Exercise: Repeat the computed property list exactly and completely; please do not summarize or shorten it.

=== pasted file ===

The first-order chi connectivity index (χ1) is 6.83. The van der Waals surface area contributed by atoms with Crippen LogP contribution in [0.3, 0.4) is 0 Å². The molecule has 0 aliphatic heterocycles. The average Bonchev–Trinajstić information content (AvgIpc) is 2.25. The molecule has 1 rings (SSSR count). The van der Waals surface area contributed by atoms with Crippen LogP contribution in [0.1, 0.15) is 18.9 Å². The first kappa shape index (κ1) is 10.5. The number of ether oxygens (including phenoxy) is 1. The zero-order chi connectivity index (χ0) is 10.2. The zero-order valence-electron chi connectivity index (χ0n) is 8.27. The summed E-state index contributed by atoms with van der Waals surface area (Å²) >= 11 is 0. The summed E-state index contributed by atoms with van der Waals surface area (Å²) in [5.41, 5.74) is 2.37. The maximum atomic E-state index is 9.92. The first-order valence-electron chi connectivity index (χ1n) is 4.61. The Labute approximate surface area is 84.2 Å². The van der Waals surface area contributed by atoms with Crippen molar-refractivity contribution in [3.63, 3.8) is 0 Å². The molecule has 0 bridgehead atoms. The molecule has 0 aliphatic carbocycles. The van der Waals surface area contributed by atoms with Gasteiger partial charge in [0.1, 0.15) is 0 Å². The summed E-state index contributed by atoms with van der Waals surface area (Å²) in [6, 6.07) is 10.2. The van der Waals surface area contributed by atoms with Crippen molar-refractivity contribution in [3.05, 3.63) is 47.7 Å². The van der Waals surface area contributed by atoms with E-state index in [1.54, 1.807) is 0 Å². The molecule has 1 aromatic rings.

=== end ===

The first-order chi connectivity index (χ1) is 6.83. The van der Waals surface area contributed by atoms with Crippen LogP contribution in [0.3, 0.4) is 0 Å². The molecule has 0 aliphatic heterocycles. The average Bonchev–Trinajstić information content (AvgIpc) is 2.25. The molecule has 1 rings (SSSR count). The van der Waals surface area contributed by atoms with Crippen LogP contribution in [0.1, 0.15) is 18.9 Å². The first kappa shape index (κ1) is 10.5. The number of ether oxygens (including phenoxy) is 1. The zero-order chi connectivity index (χ0) is 10.2. The zero-order valence-electron chi connectivity index (χ0n) is 8.27. The summed E-state index contributed by atoms with van der Waals surface area (Å²) >= 11 is 0. The summed E-state index contributed by atoms with van der Waals surface area (Å²) in [5.41, 5.74) is 2.37. The maximum atomic E-state index is 9.92. The first-order valence-electron chi connectivity index (χ1n) is 4.61. The Labute approximate surface area is 84.2 Å². The van der Waals surface area contributed by atoms with Crippen molar-refractivity contribution in [3.63, 3.8) is 0 Å². The molecule has 0 bridgehead atoms. The molecule has 0 aliphatic carbocycles. The van der Waals surface area contributed by atoms with Gasteiger partial charge in [0.1, 0.15) is 0 Å². The summed E-state index contributed by atoms with van der Waals surface area (Å²) in [6, 6.07) is 10.2. The van der Waals surface area contributed by atoms with Crippen molar-refractivity contribution in [3.05, 3.63) is 47.7 Å². The van der Waals surface area contributed by atoms with E-state index in [1.54, 1.807) is 0 Å². The molecule has 1 aromatic rings.